Trenam’s Appellate Newsletter: Bad Discovery Order? Here are a Few of Your Options
You’ve just been ordered to respond to discovery that seeks information that has nothing to do with the claims or defenses in the case, seeks information that would take hundreds of hours and thousands of dollars to compile or seeks information that is highly sensitive and confidential. Alternatively, you’ve been denied discovery that is essential to your case. There are a few things you can do.
1. Ask the Court to Reconsider its Discovery Order. A trial court can reconsider a non-final order, such as a discovery order, at any time. You may supplement your motion with additional legal or factual support, but be mindful of the judge’s patience when making an argument to him or her for the second time. However, if you have a strong position, courts appreciate the opportunity to fix an order before being reversed on appeal.
2. Petition the Appellate Court for a Writ of Certiorari Quashing the Discovery Order. Trial courts have broad discretion when it comes to setting the terms for discovery. That being said, they must still follow the law. Certiorari review comes into play when the trial court has failed to follow the law and the harm caused by the order cannot be fixed by an appeal at the end of the case. For example, if the court ordered you to produce privileged information, the order is appropriate for certiorari review. Once the privileged information is disclosed, it cannot be undone. Certiorari review is typically not granted when a court allows discovery of irrelevant information or information that is overbroad or unduly burdensome to collect.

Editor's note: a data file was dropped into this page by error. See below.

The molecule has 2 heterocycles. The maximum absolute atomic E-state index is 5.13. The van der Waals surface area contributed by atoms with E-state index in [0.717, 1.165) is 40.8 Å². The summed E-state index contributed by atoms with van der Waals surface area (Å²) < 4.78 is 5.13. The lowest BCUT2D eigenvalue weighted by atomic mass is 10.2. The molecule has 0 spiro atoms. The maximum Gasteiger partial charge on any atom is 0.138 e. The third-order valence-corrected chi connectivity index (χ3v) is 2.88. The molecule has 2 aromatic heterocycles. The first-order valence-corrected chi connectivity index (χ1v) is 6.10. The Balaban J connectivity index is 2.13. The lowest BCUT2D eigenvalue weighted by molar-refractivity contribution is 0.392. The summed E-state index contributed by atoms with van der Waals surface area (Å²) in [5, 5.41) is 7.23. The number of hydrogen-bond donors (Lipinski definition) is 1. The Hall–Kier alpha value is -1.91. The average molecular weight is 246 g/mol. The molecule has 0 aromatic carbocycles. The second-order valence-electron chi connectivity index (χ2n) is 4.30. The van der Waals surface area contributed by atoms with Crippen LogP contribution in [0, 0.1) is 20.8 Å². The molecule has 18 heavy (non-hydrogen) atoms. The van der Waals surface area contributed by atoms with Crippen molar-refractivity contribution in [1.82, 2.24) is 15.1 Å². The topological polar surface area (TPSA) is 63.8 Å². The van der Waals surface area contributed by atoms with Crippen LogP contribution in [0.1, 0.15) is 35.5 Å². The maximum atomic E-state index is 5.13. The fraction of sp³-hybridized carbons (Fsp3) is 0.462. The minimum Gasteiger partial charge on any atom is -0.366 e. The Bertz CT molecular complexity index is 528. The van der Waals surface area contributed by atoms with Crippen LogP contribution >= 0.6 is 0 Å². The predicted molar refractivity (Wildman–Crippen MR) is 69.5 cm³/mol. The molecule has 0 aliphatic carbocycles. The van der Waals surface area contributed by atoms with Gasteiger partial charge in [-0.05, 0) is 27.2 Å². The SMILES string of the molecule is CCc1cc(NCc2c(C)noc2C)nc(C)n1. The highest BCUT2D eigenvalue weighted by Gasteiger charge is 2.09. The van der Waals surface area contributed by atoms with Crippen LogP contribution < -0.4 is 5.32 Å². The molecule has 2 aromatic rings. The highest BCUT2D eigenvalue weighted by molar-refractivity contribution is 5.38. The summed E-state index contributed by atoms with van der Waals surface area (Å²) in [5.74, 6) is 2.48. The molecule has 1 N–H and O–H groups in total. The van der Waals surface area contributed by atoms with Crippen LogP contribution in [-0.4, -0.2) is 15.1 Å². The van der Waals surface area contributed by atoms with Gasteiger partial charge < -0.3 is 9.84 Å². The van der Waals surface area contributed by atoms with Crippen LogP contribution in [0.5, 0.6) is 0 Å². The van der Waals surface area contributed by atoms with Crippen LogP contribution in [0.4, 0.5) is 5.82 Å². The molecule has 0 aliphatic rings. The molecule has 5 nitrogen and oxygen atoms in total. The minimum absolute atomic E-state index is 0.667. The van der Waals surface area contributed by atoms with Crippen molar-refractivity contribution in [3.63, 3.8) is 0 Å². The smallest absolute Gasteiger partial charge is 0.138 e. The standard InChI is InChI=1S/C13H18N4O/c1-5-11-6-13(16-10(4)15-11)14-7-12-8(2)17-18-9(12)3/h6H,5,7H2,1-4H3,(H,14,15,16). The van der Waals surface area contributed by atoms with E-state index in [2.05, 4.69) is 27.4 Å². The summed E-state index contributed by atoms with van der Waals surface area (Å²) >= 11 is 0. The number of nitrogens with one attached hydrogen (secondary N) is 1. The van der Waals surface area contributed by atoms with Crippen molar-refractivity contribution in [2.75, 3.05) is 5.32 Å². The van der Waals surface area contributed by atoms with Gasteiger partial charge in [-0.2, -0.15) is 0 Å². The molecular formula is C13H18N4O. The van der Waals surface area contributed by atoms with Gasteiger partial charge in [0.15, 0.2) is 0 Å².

A petition for writ of certiorari is governed by Florida Rule of Appellate Procedure 9.100 and must be filed within 30 days of the trial court’s order. Unlike an appeal of a final order, your petition must contain your argument for review. So, after you calendar your deadline for the petition, consider the work that will need to go into the petition so your team plans accordingly. Simultaneously with filing your petition, move for a stay of the discovery order. First seek stay relief with the trial court and, if a stay is denied, ask the court that will review your petition for a stay.
3. Appeal the Discovery Order at the End of the Case. You can appeal an unfavorable discovery order at the end of the case along with an appeal of the final order. Because this route doesn’t prevent you from having to respond to the discovery, this option is more likely to be used when you’ve been blocked from obtaining needed discovery and that discovery may have led to a better final decision. Keep in mind the deference given to a trial court’s decision on discovery, which makes it difficult to obtain reversal.
If you’ve lost a battle in discovery, consider whether and when you should seek relief from the appellate court. Be sure to calculate any deadlines for seeking relief while you consider the best course of action.